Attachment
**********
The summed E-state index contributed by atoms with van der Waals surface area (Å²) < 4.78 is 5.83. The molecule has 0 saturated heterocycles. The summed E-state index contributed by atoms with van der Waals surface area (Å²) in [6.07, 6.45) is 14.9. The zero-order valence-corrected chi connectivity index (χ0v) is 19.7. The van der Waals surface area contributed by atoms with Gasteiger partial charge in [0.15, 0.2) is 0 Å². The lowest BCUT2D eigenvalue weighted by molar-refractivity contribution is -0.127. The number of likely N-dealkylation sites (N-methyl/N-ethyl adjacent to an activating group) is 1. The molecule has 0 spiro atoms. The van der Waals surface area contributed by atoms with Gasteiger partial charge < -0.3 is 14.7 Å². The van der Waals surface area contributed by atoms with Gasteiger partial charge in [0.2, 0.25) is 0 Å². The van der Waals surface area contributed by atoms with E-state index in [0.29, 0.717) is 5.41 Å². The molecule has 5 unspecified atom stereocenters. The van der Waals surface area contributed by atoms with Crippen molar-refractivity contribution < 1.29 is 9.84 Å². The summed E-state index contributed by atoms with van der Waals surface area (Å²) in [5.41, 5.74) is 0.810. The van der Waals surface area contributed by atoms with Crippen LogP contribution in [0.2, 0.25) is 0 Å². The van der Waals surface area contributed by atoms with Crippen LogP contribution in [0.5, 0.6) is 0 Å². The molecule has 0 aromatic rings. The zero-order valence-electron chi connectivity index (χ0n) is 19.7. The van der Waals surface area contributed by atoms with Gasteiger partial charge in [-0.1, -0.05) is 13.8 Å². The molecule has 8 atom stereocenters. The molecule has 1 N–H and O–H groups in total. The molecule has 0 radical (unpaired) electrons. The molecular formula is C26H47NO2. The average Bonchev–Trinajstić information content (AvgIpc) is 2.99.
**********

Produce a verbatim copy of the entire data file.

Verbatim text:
The summed E-state index contributed by atoms with van der Waals surface area (Å²) < 4.78 is 5.83. The molecule has 0 saturated heterocycles. The summed E-state index contributed by atoms with van der Waals surface area (Å²) in [6.07, 6.45) is 14.9. The zero-order valence-corrected chi connectivity index (χ0v) is 19.7. The van der Waals surface area contributed by atoms with Gasteiger partial charge in [0.15, 0.2) is 0 Å². The lowest BCUT2D eigenvalue weighted by molar-refractivity contribution is -0.127. The number of likely N-dealkylation sites (N-methyl/N-ethyl adjacent to an activating group) is 1. The molecule has 0 spiro atoms. The van der Waals surface area contributed by atoms with Gasteiger partial charge < -0.3 is 14.7 Å². The van der Waals surface area contributed by atoms with Gasteiger partial charge in [0.2, 0.25) is 0 Å². The van der Waals surface area contributed by atoms with E-state index in [0.29, 0.717) is 5.41 Å². The molecule has 5 unspecified atom stereocenters. The van der Waals surface area contributed by atoms with Crippen molar-refractivity contribution < 1.29 is 9.84 Å². The summed E-state index contributed by atoms with van der Waals surface area (Å²) in [5.41, 5.74) is 0.810. The van der Waals surface area contributed by atoms with Crippen LogP contribution in [0.2, 0.25) is 0 Å². The van der Waals surface area contributed by atoms with Crippen LogP contribution in [0.5, 0.6) is 0 Å². The molecule has 0 aromatic rings. The zero-order valence-electron chi connectivity index (χ0n) is 19.7. The van der Waals surface area contributed by atoms with Gasteiger partial charge in [-0.1, -0.05) is 13.8 Å². The molecule has 8 atom stereocenters. The molecule has 1 N–H and O–H groups in total. The molecule has 0 radical (unpaired) electrons. The molecular formula is C26H47NO2. The average Bonchev–Trinajstić information content (AvgIpc) is 2.99.